Clearly, considering a 10,000 year timeframe does require acknowledging one's mortality, but it's also not so vast a scale as to get into geological time. Rather than get lost in the vastness of geological or astronomical time, we've specifically chosen civilizational time - humans began transitioning from hunting and gathering to agriculture roughly 10,000 years ago - as our framework because it's a stretch, but not incomprehensible to imagine having an intentional impact at that scale.

What are some of the issues involved in creating for the future when we're limited to the technology of the present?

Well, we're always limited to the technology of the present and I think creation is always future-oriented. I recognize, though, that you're pointing out that the Clock is created, in part, for a more distant future than most creations. What's interesting is that that challenge has pushed the designers towards less high-tech solutions than if they were building for a more immediate future. New technology is often untested in the long-term and tends to rely on a great deal of infrastructure that we can't assume will remain reliable over millennia. So in a way, there's a lot of technology of the past in the Clock. But the design and fabrication has also leveraged, and even created, new technologies. The more durable an outcome you seek, I suppose, the more broadly throughout history you'll want to look for strategies and solutions.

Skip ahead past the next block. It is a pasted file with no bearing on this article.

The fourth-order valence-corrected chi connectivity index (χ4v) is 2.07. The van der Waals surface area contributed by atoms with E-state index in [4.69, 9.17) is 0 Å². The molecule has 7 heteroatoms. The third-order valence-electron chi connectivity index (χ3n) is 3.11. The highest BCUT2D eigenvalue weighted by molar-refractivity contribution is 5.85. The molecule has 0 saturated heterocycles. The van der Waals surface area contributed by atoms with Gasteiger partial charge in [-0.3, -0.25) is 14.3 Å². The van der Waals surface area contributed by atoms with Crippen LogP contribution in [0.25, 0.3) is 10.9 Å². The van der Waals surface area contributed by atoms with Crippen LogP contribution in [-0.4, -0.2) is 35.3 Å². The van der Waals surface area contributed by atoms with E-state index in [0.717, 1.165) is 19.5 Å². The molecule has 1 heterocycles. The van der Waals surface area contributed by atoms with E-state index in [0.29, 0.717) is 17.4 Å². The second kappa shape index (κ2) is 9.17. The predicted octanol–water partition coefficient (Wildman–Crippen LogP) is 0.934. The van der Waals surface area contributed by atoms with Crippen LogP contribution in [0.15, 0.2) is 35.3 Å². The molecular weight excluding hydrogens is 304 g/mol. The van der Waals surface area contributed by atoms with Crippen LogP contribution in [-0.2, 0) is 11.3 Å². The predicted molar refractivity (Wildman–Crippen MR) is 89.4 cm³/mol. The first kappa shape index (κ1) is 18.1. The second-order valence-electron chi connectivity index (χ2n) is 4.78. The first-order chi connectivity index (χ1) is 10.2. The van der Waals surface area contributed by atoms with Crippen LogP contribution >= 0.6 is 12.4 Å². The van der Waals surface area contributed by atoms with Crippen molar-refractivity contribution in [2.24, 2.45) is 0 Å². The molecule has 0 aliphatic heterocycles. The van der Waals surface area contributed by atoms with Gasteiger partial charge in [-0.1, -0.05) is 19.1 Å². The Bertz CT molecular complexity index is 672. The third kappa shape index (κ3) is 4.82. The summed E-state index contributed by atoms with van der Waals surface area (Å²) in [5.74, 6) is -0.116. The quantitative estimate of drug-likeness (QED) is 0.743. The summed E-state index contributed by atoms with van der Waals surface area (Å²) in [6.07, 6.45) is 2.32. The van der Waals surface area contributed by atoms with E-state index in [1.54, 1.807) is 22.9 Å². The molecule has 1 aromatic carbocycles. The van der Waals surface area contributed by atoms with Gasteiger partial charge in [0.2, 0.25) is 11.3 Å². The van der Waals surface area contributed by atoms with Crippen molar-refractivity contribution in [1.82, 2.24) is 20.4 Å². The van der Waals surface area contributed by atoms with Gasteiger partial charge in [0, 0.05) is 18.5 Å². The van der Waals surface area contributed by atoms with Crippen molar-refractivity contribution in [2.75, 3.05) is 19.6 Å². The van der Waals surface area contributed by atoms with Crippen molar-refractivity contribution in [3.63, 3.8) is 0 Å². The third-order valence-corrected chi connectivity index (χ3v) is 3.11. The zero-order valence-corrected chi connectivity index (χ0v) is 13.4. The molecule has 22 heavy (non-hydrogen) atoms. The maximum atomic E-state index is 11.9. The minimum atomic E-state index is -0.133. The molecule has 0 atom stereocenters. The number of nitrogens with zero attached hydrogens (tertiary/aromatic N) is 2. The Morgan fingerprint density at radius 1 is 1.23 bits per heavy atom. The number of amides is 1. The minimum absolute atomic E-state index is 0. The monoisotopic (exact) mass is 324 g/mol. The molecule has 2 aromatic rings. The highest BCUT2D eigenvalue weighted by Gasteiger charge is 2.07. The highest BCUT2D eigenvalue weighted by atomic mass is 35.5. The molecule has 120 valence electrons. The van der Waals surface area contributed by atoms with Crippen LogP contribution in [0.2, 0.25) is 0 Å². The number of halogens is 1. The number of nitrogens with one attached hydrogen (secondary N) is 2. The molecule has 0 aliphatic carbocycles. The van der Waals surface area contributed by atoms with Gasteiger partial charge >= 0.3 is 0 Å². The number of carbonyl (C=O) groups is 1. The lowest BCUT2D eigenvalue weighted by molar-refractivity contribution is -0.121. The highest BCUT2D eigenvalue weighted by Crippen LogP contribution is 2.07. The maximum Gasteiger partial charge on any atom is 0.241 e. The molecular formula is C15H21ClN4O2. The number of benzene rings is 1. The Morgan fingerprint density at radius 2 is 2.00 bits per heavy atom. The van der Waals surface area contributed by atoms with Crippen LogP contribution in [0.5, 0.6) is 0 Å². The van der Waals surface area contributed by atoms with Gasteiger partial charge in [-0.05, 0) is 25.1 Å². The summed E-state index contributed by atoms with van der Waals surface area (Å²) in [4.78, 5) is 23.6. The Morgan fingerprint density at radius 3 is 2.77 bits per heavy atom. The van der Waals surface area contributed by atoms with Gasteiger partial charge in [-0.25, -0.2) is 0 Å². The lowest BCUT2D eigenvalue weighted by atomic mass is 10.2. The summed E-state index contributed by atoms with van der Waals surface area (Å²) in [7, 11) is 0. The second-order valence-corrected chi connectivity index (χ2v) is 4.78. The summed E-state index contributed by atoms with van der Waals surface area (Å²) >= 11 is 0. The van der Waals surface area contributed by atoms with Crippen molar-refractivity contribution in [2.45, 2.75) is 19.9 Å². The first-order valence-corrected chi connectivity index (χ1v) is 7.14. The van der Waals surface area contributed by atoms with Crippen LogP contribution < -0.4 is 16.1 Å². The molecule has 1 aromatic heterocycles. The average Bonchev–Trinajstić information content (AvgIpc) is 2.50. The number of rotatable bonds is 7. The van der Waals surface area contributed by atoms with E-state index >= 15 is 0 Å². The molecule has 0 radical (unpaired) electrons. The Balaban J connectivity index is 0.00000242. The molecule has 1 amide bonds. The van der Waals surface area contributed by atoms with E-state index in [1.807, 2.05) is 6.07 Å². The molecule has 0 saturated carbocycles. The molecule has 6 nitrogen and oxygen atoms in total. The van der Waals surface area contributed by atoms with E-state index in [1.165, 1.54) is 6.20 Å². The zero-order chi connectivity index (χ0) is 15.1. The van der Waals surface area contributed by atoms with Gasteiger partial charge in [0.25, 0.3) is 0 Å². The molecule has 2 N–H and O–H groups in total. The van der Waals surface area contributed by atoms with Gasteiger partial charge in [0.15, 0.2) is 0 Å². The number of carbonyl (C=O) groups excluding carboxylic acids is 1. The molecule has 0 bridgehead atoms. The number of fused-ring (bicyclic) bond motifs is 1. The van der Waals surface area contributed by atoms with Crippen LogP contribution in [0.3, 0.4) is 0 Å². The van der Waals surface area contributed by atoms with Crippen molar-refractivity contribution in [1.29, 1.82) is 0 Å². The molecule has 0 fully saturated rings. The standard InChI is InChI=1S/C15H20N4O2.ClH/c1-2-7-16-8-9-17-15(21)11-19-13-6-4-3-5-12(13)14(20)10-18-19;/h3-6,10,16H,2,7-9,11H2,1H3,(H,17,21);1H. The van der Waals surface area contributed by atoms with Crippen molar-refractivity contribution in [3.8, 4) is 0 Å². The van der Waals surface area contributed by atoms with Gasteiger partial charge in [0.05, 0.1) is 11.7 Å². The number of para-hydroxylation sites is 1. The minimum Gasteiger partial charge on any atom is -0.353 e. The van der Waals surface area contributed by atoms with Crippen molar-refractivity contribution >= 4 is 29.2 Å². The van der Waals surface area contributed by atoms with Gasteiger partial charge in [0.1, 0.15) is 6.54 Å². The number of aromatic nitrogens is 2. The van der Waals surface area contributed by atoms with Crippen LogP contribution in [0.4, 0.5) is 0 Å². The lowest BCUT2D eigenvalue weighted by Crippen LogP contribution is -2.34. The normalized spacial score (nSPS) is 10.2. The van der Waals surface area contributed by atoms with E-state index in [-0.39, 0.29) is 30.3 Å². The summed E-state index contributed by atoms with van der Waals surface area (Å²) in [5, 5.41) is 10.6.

Do you think we genuinely are living in an unusually exciting time, or is it a condition of humanity to always feel this way?

Both, maybe. Just because it's a condition of humanity to always feel that the present is unusually important doesn't mean that we're not going through some very serious times. Geologists have started discussing the idea of the Anthropocene, that our species now influences the planet so significantly that the present geological epoch should be named for humans. That's a big, unprecedented deal and whether you say it started with the industrial revolution or agriculture, you have to recognize that we're affecting the biosphere more and more deeply than ever before. And while our dominance over the planet's systems may remain up for debate, our competence to manage them is undeniably lacking. As we grow as a species, we may not have the choice to not be a dominant force on the planet. That's exciting in sort of a frightening way since so far we're exerting our influence rather haphazardly and unintentionally. But with an increasing focus on the long-term we might be able to rise to the occasion and start to take a more intentional approach.

The Rosetta Project has captured language in a very beautiful way – is it important that these projects involve beautiful artefacts and design, and what are the most important things to try to preserve and conserve about the present?

To have the intended effect, the projects must speak to people in an immediate way as well as in an enduring one. Making them beautiful helps.

As to preservation, The Rosetta Project is meant as a way to show that we value preservation and want to encourage and support it, without taking an overly prescriptive stance on what should be preserved. By trying to preserve as many languages as possible, we hope to help future archaeologists and historians access as wide a swath of human culture as possible. The Rosetta Disk is a highly durable decoder ring of sorts - it contains parallel texts in over 1,500 languages, as well as documentation of those languages. That way, any culture's textual artifacts discovered in the distant future will be more likely to be readable, even if their language is no longer spoken.

What is The Clock of the Long Now?

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AuthorLeila Johnston